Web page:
A synthesizer is an electronic sound generator (often a keyboard) capable of modifying the sound generated. No instrument has had a more dramatic impact on contemporary music.
The birth of the synthesizer dates back to the mid-1940s when Canadian physicist, composer and instrument maker, Hugh le Caine (1914–1977) built the electronic sackbut, an instrument widely regarded as the first true synthesizer.
In the 1950s, RCA built the huge Mark II Music Synthesizer, using vacuum-tube electronics and a punched-paper-tape system of programming – rather like a player piano. This cumbersome beast required hours of patching and programming before it was able to produce any musical sound.
Other developments of the time included Daphne Oram's novel technique of 'Oramics', which used drawings on 35-mm film to produce sound, a system that was employed by the BBC Radiophonic Workshop for several years.
Although American inventor Donald Buchla did create a commercially available synthesizer, most instruments of the 1950s and early 1960s were, due to their vast size and complexity, confined to academic institutions and studios. The wider explosion of interest in the synthesizer was the responsibility of the man whose name became synonymous with the instrument – Robert A. Moog (1934–2005).
The Moog synthesizer
Moog (pronounced to rhyme with 'vogue') had always been interested in electronic music, having built theremins with his father throughout the 1950s. Inspired by experimental composer Herbert Deutsch, Moog designed the circuits for his first synthesizer while studying for his PhD in Engineering Physics at Cornell University, where he was a student of Peter Mauzey, an RCA engineer who had worked on the Mark II Music Synthesizer. Moog demonstrated his first synthesizer at the AES (Audio Engineering Society) convention in 1964. Like the RCA machine, Moog's synthesizer was a flexible modular design in that the instrument comprised several different sections, or modules, each with a different function, which could be patched (connected) together in different combinations. Moog's first design still required a great deal of programming time, although it was smaller, lighter and more flexible than the Mark II Music Synthesizer.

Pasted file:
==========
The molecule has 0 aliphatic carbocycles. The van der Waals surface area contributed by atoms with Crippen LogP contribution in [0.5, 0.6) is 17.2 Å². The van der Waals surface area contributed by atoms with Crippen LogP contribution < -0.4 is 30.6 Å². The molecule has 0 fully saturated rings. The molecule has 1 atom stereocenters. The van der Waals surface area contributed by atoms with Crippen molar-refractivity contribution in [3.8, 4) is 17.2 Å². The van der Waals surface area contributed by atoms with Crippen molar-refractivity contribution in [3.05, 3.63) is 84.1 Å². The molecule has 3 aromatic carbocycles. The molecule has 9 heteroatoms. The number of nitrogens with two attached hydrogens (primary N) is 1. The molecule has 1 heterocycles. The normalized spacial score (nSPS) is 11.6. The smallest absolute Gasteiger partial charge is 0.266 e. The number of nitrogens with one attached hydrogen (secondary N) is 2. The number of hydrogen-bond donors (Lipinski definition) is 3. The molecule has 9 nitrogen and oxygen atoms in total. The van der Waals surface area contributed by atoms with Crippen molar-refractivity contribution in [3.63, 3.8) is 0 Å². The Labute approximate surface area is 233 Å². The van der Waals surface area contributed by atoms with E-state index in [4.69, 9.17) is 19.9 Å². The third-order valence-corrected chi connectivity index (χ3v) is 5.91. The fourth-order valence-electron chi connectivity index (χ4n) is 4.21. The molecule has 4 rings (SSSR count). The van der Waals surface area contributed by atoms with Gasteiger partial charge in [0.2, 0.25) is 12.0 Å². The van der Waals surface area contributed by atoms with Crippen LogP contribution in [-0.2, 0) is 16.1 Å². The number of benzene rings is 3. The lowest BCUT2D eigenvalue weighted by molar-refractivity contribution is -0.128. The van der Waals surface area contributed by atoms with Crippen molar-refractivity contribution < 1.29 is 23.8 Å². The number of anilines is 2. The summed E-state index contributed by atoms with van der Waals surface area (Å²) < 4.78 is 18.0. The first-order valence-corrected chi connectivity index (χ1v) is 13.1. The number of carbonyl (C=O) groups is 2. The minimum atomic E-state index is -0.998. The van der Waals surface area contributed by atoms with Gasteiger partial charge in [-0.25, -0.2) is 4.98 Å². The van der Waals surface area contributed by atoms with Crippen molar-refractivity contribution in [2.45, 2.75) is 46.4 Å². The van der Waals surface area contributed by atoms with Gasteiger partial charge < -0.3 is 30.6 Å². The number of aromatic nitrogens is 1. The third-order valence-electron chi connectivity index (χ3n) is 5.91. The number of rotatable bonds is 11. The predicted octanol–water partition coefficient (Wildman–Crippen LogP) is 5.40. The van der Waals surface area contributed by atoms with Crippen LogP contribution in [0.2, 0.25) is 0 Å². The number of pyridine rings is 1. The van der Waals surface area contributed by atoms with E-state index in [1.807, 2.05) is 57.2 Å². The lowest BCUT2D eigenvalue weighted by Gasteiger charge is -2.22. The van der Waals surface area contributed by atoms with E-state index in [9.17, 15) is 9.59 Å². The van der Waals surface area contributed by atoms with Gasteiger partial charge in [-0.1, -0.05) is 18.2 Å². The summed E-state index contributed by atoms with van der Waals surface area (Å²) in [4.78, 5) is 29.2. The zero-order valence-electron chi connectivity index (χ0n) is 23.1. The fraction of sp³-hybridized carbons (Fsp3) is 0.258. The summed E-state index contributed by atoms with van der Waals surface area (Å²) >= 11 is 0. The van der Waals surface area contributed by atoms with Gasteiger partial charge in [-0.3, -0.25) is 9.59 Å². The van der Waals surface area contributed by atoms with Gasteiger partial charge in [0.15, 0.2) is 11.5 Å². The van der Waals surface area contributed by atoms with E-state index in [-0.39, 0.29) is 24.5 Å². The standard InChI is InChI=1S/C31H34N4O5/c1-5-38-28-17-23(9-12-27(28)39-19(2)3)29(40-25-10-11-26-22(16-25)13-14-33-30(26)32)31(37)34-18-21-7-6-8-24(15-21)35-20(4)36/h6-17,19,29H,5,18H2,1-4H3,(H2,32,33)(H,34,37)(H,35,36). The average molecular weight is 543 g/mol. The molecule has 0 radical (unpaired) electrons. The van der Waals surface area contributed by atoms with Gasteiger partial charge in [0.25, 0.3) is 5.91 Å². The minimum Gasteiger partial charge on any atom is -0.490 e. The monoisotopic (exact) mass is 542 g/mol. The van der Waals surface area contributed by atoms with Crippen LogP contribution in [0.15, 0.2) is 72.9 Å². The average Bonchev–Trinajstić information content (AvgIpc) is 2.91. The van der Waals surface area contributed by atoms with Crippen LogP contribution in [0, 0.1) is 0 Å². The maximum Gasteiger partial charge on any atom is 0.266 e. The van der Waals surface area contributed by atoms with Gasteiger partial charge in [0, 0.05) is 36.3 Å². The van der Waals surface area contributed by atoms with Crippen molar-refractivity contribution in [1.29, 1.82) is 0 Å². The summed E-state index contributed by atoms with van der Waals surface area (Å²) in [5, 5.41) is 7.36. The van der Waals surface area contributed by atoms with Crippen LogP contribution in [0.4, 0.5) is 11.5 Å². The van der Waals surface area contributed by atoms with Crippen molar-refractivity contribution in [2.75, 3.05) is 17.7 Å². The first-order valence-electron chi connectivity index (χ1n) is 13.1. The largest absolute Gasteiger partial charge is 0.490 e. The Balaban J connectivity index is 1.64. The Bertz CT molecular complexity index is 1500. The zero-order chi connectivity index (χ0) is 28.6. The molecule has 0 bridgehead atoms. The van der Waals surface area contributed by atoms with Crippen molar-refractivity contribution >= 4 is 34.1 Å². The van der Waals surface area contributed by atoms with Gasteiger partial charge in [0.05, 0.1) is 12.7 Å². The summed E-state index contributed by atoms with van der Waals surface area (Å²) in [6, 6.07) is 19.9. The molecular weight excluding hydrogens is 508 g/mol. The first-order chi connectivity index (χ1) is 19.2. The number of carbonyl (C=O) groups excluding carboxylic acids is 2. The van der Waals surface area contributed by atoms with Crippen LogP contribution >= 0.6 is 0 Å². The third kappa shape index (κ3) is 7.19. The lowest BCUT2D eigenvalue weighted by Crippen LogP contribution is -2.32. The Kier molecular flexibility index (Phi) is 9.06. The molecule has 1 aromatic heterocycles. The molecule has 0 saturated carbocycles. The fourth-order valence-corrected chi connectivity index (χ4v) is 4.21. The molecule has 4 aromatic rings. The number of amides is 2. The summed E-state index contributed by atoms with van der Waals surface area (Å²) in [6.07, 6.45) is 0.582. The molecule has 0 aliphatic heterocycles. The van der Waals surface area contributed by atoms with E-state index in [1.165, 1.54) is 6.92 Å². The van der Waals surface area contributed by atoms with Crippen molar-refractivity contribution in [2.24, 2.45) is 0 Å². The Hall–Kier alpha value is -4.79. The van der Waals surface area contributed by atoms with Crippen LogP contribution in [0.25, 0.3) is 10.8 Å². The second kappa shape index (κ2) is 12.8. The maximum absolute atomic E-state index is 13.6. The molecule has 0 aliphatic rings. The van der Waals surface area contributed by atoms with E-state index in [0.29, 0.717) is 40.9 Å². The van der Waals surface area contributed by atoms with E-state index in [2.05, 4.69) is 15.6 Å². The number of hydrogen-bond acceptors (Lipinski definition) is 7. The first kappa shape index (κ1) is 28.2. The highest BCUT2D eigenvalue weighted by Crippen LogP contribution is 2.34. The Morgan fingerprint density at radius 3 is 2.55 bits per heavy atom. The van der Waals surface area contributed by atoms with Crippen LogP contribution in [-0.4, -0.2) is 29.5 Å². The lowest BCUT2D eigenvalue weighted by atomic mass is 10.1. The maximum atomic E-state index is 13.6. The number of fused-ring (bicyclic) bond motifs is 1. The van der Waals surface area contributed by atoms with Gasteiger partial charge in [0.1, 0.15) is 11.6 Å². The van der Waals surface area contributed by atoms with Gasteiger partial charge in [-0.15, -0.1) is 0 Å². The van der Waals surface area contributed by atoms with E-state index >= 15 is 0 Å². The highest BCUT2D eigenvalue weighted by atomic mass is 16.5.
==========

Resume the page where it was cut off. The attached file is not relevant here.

Interest in the new instrument was immediate and Moog began making modular synthesizers for experimental composers and the academic community. Widespread awareness of Moog's name came when the synthesizer features in a number of commercially successful albums. Other early synthesizer manufacturers included ARP and Peter Zinovieff's Electronic Music Studios (London) Ltd (EMS).
In 1970, Robert Moog produced another ground breaking instrument, the Minimoog. Unlike previous synthesizers, the Minimoog abandoned the modular design in favor of all the electronics being built into a single keyboard unit. What was sacrificed in terms of modular flexibility was gained in ease of use and portability.
Until the mid-1970s most synthesizers were monophonic – that is to say they were only capable of producing one note at once. A few exceptions, including Moog's Sonic Six and the ARP Odyssey, were duophonic (able to play two notes at once). True polyphonic instruments, able to play chords, appeared in 1975 in the form of the Polymoog, with the equally classic Yamaha C5-80 and the Oberheim Four-Voice being released the following year.
The advent of affordable microprocessor integrated circuits enabled manufacturers to bring the advantages of digital control and memory to the synthesizer. In 1972, Sequential Circuits introduced the Prophet 5, a fully programmable, polyphonic synthesizer with digital patch memory storage, which memorized all settings.
The Digital Synthesizer
The Prophet 5 paved the way for all-digital synthesizer and in 1983 Yamaha introduced the world to FM synthesis in the form of the DX7 synthesizer in the form of the DX7 synthesizer. The DX7 also featured another development first seen in 1982 on the Sequential Circuits Prophet 600 – MIDI (Musical Instrument Digital Interface).
MIDI is an industry standard communication protocol that enables electronic musical instruments (and computer systems) to be connected to one another to exchange musical data – such as note values or program-change information. Prior to MIDI, different manufacturers each pursued their own proprietary standards. This mean that getting, for example, a Yamaha instrument to communicate with a Korg device was just about impossible. In 1981, Dave Smith of Sequential Circuits proposed the idea of a standard interface in a paper to the AES and the MIDI Specification 1.0 was published in 1983. The almost universal adoption of MIDI ensured that it became a key technology central to stage and studio, with applications beyond the purely musical, such as control of lights.
Different of synthesis
Although most synthesizers have many fundamental principles in common, there are, in fact, several different forms of synthesis technique. These include:
Other important concepts